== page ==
Housing Affordability In The Golden State
Government Affairs Tips & Trends
Housing Affordability in the Golden State
Housing continues to be a big issue here locally, as well as in Sacramento. We know the situation all too well in San Diego, and the pressure that the high cost of living creates in the political realm.
For this legislative cycle, there continues to be a focus on providing significant resources to help address housing affordability, and more specifically, provide dollars to low income and homeless housing.
Late last month, the Assembly Committee on Housing and Community Development released a proposal for more than $1.3 billion in one-time surplus funding to help address these challenges. Included in the plan is:
- $300 million for the Low Income Housing Tax Credit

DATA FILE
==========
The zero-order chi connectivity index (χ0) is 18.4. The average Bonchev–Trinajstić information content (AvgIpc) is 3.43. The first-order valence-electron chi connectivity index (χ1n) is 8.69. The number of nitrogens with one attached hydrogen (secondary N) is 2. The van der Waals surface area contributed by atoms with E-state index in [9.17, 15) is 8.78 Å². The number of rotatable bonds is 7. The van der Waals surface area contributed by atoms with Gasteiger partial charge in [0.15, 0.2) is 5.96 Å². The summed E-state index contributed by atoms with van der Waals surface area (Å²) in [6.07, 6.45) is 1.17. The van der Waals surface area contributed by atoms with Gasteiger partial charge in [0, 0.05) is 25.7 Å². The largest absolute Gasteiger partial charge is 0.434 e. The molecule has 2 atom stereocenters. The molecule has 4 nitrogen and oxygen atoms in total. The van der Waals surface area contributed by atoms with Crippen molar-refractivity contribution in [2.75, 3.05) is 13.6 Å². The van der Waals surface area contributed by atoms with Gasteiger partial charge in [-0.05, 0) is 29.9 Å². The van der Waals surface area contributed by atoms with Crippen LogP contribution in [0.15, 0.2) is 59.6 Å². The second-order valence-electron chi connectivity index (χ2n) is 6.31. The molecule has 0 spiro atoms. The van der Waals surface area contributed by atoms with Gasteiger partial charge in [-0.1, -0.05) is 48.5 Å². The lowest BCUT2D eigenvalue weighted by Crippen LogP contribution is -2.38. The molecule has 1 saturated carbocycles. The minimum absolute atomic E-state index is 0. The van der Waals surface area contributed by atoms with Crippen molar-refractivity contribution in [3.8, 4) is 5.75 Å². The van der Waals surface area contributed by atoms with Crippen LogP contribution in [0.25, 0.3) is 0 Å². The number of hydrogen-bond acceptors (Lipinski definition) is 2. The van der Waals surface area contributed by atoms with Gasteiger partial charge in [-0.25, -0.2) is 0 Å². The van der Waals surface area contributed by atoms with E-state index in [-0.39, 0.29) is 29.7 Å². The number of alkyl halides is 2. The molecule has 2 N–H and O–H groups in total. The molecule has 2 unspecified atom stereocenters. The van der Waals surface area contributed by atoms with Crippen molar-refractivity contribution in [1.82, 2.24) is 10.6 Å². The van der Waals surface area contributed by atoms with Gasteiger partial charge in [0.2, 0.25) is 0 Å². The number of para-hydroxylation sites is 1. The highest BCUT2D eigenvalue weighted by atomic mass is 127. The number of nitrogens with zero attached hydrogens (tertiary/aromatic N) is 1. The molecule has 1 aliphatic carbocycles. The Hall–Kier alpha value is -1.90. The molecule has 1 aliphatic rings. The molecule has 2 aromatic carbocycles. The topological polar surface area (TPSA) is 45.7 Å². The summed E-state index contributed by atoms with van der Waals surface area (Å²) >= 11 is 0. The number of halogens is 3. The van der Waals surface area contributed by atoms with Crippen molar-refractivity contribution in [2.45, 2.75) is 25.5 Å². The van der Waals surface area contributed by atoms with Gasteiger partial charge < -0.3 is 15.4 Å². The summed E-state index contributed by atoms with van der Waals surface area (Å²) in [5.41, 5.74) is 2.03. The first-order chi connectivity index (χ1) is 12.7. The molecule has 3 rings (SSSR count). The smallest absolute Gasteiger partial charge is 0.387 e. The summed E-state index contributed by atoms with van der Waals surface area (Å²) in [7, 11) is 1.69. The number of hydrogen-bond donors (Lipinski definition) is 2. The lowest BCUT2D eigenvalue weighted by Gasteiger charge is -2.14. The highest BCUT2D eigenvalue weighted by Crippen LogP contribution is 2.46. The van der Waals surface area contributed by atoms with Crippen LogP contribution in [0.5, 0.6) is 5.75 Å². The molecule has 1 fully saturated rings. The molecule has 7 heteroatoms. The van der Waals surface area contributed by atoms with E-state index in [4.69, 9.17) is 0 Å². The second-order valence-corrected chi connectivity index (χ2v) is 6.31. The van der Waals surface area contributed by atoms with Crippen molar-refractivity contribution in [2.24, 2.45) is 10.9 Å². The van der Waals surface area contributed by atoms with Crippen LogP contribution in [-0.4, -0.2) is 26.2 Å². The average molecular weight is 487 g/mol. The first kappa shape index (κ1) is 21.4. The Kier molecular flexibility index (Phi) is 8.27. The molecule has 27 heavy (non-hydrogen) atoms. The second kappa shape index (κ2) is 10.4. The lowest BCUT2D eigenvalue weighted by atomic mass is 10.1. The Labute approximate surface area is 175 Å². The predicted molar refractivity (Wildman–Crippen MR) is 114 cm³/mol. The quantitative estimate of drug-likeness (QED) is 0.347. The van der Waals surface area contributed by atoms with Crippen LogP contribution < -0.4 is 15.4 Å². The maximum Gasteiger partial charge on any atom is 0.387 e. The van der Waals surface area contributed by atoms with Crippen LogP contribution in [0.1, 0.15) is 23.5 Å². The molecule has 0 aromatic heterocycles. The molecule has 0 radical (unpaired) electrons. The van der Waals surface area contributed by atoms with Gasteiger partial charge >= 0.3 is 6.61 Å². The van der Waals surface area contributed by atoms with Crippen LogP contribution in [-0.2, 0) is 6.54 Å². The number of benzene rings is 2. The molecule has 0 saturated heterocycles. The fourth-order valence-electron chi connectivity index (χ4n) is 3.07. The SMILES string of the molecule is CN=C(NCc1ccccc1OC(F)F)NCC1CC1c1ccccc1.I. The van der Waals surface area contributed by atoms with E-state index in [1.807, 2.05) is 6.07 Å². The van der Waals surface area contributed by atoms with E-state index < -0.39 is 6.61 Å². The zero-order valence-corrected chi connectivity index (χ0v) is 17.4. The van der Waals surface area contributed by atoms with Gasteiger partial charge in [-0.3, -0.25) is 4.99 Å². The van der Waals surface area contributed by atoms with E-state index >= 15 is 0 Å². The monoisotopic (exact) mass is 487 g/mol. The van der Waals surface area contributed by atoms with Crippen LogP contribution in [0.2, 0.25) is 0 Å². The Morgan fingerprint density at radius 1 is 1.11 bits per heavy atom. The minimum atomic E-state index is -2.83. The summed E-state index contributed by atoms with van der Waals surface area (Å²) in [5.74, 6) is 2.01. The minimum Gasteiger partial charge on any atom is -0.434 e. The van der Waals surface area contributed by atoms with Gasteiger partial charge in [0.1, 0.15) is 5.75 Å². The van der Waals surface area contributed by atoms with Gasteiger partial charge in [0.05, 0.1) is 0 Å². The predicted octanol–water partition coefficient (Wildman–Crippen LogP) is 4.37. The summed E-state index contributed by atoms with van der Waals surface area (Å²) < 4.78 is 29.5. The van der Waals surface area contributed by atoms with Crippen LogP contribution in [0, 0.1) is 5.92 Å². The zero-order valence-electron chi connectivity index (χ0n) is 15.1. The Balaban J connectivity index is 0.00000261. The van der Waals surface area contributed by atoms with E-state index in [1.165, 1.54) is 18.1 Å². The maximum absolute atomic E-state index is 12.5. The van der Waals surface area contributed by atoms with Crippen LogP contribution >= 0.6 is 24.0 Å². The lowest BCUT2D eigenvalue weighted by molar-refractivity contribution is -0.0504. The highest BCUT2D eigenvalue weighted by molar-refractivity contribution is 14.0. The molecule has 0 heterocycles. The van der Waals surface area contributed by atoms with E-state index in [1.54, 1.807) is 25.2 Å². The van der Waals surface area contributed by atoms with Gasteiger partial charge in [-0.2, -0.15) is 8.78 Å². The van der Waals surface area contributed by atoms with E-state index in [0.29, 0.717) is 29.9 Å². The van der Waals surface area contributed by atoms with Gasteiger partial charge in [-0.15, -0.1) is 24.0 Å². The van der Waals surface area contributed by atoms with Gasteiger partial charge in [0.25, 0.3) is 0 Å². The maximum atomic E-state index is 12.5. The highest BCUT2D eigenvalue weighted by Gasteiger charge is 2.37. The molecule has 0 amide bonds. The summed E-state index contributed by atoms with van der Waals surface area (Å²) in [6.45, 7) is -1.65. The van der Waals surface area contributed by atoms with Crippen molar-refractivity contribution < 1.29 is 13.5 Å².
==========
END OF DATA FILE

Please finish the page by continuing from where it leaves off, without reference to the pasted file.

- $200 million for the Multi-family Housing Program
- $200 million for local funding grants and workforce housing
- $200 million for the CalHome program
- $75 million for farmworker housing, including grants and tax credit programs
- $60 million for seismic retrofitting
- $300 million for housing assistance and production for homeless individuals and their families.
The Committee noted that funding for the development of affordable housing in California has significantly diminished since the elimination of redevelopment agencies in 2012. According to the committee, this plan represents a one-time investment in priority areas for individuals and families who are at-risk, or have already become homeless; the first step in offering relief to Californians up and down the State.
The primary authors of the plan, Assemblymembers Chiu and Thurmond have requested a hearing at the Assembly Budget Committee on their proposal next month. The Government Affairs Committee will consider a recommendation on the plan at their next meeting in May. BOMA CAL is also looking at the proposal and will be discussing at their next convening.
If you have any questions about this budget proposal, please call our Legislative Advocates, Craig Benedetto or Julianna Chick at (619) 546-7451.